Dropsy in Fish: Signs, Treatment, Recovery

A Bacterial Infection Known to Cause Fish Bloating

Dropsy in a betta

Clintus / Flickr / CC by 2.0

Dropsy refers to the swelling of soft tissues in a body cavity, such as the abdomen, due to an accumulation of water and other fluids. The condition is caused by environmental stress factors and/or infections. Though it's extremely difficult, it is sometimes possible to treat and cure dropsy and the associated diseases in fish when it's caught early—especially if the affected fish can be isolated.

What Is Dropsy?

Although the term dropsy is rarely heard in human medical science these days, it is still used to describe a particular health issue with aquarium fish. Dropsy is more typically called edema or ascites today; it refers to a condition in which fish often have hugely swollen bellies. The continuing use of the term probably has to do with how it so accurately depicts the visual symptom of a dropped-down belly. Sometimes the condition is also known as bloat.

Symptoms of Dropsy in Fish

As the infection progresses, skin lesions may appear, the belly fills with fluids and becomes swollen, internal organs such as the liver and kidneys are damaged, and ultimately the fish will die if the disease is advanced.


  • Grossly swollen belly
  • Scales with abnormal appearance
  • Bulging eyes
  • Pale gills
  • Swollen or red anus
  • Pale or stringy feces
  • Ulcers
  • Curved spine
  • Clamped fins
  • Redness of the skin or fins
  • Lethargy
  • Refusal to eat
  • Swimming near the surface

Grossly Swollen Belly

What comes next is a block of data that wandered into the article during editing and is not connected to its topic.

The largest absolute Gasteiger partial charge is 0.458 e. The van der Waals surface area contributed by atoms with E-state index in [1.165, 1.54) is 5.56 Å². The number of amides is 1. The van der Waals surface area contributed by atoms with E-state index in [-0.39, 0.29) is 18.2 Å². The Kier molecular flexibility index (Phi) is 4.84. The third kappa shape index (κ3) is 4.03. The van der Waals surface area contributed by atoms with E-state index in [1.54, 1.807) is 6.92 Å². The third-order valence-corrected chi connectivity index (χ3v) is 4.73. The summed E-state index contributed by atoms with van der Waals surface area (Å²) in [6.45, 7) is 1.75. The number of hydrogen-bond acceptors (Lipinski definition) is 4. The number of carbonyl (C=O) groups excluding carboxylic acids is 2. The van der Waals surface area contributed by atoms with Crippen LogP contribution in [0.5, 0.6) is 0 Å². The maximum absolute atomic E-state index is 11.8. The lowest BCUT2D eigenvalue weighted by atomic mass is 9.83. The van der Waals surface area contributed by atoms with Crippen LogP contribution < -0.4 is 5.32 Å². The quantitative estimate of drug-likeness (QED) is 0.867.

A fish with dropsy will appear like it is ballooning and about to explode, or it has a pot-bellied appearance that makes it seem like it's suddenly getting very fat. This happens as fluid accumulates in the tissues and cavities of the abdomen to create swelling of the area. Both the kidneys and spleen are also swollen because they are shutting down and can't eliminate the water build-up from the fish's body.

Scales With Abnormal Appearance

The internal swelling will affect how a fish's scales lay on the body. With dropsy, scales are no longer flush on the body. Instead, they will protrude and point away from the skin, giving the fish an overall pinecone appearance. This dropsy symptom is a classic indication of a severe infection.

Bulging Eyes

A fish with both eyes bulging may have popeye disease as a result of an infection. The swollen eyes are occurring because the organs are shutting down and creating an excess of fluid that is leaking around the tissues and can't be eliminated from the body. The fluid is causing pressure behind the eyeball area resulting in deformation.

Pale Gills

The infection or disease resulting in dropsy will also cause anemia to occur in the fish, resulting in the gills losing their normal red color.

Swollen or Red Anus

If your fish has the bacterial "enteric redmouth disease," it will have a swollen and red anus, as well as other parts of it its body. This symptom accompanies other signs of dropsy.

Pale or Stringy Feces

If your fish has an infection, and has other dropsy symptoms, it probably won't eat. Pale feces is feces without food. In addition, your sick fish will secrete more mucus than actual feces. What will come out of its body will appear pale and stringy.


A fish with dropsy may have a severe bacterial skin infection which can cause ulcers. The ulcers will typically form along the lateral line of the body

Curved Spine

As the abdomen fills with fluid, organs are pushed aside, sometimes causing the spine to curve.

Clamped Fins